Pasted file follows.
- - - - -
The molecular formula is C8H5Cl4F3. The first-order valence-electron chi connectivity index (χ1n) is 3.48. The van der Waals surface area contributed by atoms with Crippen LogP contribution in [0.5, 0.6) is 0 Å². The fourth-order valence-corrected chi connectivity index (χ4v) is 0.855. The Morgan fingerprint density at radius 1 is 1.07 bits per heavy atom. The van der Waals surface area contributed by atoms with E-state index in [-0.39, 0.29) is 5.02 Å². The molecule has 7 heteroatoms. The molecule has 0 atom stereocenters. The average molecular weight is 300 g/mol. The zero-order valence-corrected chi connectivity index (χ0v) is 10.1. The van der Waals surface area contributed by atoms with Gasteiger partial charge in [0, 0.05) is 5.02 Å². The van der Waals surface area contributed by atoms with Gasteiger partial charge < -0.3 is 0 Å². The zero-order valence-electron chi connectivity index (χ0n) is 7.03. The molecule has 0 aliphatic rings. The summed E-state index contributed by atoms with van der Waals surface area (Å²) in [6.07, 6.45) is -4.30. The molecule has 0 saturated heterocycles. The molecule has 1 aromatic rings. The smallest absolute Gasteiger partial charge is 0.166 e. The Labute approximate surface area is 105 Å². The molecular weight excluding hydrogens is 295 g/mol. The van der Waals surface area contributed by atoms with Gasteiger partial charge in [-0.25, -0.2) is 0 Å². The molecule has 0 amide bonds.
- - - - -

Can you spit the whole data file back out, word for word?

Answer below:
The molecular formula is C8H5Cl4F3. The first-order valence-electron chi connectivity index (χ1n) is 3.48. The van der Waals surface area contributed by atoms with Crippen LogP contribution in [0.5, 0.6) is 0 Å². The fourth-order valence-corrected chi connectivity index (χ4v) is 0.855. The Morgan fingerprint density at radius 1 is 1.07 bits per heavy atom. The van der Waals surface area contributed by atoms with E-state index in [-0.39, 0.29) is 5.02 Å². The molecule has 7 heteroatoms. The molecule has 0 atom stereocenters. The average molecular weight is 300 g/mol. The zero-order valence-corrected chi connectivity index (χ0v) is 10.1. The van der Waals surface area contributed by atoms with Gasteiger partial charge in [0, 0.05) is 5.02 Å². The van der Waals surface area contributed by atoms with Gasteiger partial charge < -0.3 is 0 Å². The zero-order valence-electron chi connectivity index (χ0n) is 7.03. The molecule has 0 aliphatic rings. The summed E-state index contributed by atoms with van der Waals surface area (Å²) in [6.07, 6.45) is -4.30. The molecule has 0 saturated heterocycles. The molecule has 1 aromatic rings. The smallest absolute Gasteiger partial charge is 0.166 e. The Labute approximate surface area is 105 Å². The molecular weight excluding hydrogens is 295 g/mol. The van der Waals surface area contributed by atoms with Gasteiger partial charge in [-0.25, -0.2) is 0 Å². The molecule has 0 amide bonds.